A fireplace may not be practical in Hong Kong but one makes a great conversation piece for a Chai Wan-based lawyer
Text Charmaine Chan / Photography K.Y. Cheng / Styling David Roden
Who in subtropical Hong Kong needs a fireplace?
Friends of Vincent Ng often ask him that question, but the lawyer, who trained in Britain, is adamant the built-in bioethanol-fuelled hearth in his living room is an important feature of his Chai Wan flat.
"Practically, it doesn't serve a purpose," says Ng, who owns the 550 sq ft, sea-view apartment with rooftop. "But I really enjoy sitting there looking at the fire. I find it very soothing and therapeutic."
The flueless fireplace satisfies the fondness for roaring fires Ng developed during frigid winters at Oxford University. It is also undeniably eye-catching. Set within a purpose-built niche underneath the stairs -- a space that otherwise would have been wasted, and painted black, it enthralls when its flames lick the darkness. Furthermore, the void in the wall makes more floor space visible from certain angles, creating the illusion of a bigger flat.
"That space beneath the staircase was awkward," says Ng. "Something had to be done."
Ng - who insisted on all-white walls throughout - placed a television above the niche. Elsewhere, favourite pieces of art are hung in strategic locations: for example, a painting of a taxi by local artist Chow Chun-fai, a friend, decorates the wall above the sofa. Besides injecting a burst of colour into an otherwise neu-tral palette, it complements the vintage vibe for which Bugs Design Consultants is known.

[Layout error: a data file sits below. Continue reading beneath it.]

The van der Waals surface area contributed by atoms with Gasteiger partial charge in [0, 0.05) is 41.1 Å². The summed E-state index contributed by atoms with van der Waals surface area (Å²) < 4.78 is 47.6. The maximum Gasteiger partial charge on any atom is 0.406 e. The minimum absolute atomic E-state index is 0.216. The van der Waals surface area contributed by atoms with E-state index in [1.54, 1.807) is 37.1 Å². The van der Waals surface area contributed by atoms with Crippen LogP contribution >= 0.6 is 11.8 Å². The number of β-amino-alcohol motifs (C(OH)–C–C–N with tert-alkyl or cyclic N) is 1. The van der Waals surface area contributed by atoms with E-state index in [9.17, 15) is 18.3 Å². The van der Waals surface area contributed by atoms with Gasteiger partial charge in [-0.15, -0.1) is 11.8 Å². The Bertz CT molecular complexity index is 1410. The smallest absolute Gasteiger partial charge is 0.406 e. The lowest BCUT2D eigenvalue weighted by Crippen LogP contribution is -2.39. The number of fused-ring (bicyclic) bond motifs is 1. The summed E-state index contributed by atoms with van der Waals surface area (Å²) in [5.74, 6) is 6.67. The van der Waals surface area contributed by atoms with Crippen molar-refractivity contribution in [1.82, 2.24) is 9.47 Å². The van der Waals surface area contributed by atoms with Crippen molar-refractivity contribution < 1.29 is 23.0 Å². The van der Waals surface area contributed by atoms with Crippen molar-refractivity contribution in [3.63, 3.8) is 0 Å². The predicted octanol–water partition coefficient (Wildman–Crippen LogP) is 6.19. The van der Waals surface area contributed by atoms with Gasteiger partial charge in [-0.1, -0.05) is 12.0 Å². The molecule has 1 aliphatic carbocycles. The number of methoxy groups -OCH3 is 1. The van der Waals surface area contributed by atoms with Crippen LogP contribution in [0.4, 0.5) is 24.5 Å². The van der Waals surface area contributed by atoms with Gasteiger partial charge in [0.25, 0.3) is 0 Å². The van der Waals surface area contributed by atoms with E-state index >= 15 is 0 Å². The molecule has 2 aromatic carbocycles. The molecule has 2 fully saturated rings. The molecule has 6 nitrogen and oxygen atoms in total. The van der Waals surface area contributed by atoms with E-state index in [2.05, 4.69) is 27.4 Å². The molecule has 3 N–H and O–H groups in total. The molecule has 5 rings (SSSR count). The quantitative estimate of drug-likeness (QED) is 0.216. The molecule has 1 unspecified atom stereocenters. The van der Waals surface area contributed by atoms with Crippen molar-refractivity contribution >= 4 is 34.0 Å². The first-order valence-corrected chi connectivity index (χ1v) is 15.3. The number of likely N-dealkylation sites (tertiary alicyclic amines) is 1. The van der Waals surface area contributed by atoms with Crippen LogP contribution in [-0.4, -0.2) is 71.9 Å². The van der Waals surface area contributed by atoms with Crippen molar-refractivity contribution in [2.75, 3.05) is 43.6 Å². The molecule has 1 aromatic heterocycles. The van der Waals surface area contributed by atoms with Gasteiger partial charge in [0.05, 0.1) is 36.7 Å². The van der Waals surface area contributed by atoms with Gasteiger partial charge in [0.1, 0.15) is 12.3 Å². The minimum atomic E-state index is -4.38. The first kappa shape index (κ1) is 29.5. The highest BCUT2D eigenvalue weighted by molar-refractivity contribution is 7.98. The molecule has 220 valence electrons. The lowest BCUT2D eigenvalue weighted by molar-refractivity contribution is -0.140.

"I liked Bugs because they are sensitive about combining styles, especially 1950s, 60s and Scandinavian styles," says Ng. "They do well blending furniture and objects into contemporary settings."
Although he had firm ideas about many aspects of his flat - which he rented out for two years before moving in - Ng heeded Frankie Lam from Bugs' advice on a crucial layout decision.
Both agreed the two small bedrooms would be better as one large space for Ng, the flat's sole occupant, but they differed over whether to integrate the bathroom and staircase into it.
Lam, whose layout Ng concedes was the right one, suggested having a discrete bedroom with a concealed door (for a clean look), and using the corridor leading to it to accommodate a store room. In the end, the bathroom and staircase up to the roof were left as they were, allowing guests to use them without having to enter the bedroom. Ng also heeded Lam's advice on gardening matters. The grapes growing up a trellis by the outdoor dining area should bear fruit next year, accord-ing to Lam, who harvests his own grapes at home.